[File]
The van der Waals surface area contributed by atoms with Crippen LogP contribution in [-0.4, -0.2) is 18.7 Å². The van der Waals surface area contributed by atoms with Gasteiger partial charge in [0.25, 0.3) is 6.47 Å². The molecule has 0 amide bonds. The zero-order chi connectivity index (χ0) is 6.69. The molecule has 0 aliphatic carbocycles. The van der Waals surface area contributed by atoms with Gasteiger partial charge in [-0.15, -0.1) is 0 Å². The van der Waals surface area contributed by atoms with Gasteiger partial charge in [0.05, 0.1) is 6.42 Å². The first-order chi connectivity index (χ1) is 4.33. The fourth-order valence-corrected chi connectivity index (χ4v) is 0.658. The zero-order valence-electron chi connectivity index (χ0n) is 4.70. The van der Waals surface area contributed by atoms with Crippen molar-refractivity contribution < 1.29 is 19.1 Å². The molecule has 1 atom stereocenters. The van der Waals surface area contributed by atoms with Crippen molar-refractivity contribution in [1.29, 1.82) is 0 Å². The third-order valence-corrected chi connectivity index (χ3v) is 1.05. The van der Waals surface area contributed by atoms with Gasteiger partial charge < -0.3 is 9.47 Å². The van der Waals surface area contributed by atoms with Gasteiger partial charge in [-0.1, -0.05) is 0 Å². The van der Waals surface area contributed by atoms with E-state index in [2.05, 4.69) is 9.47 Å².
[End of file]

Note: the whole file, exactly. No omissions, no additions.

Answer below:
The van der Waals surface area contributed by atoms with Crippen LogP contribution in [-0.4, -0.2) is 18.7 Å². The van der Waals surface area contributed by atoms with Gasteiger partial charge in [0.25, 0.3) is 6.47 Å². The molecule has 0 amide bonds. The zero-order chi connectivity index (χ0) is 6.69. The molecule has 0 aliphatic carbocycles. The van der Waals surface area contributed by atoms with Gasteiger partial charge in [-0.15, -0.1) is 0 Å². The van der Waals surface area contributed by atoms with Gasteiger partial charge in [0.05, 0.1) is 6.42 Å². The first-order chi connectivity index (χ1) is 4.33. The fourth-order valence-corrected chi connectivity index (χ4v) is 0.658. The zero-order valence-electron chi connectivity index (χ0n) is 4.70. The van der Waals surface area contributed by atoms with Crippen molar-refractivity contribution < 1.29 is 19.1 Å². The molecule has 1 atom stereocenters. The van der Waals surface area contributed by atoms with Crippen molar-refractivity contribution in [1.29, 1.82) is 0 Å². The third-order valence-corrected chi connectivity index (χ3v) is 1.05. The van der Waals surface area contributed by atoms with Gasteiger partial charge < -0.3 is 9.47 Å². The van der Waals surface area contributed by atoms with Gasteiger partial charge in [-0.1, -0.05) is 0 Å². The van der Waals surface area contributed by atoms with E-state index in [2.05, 4.69) is 9.47 Å².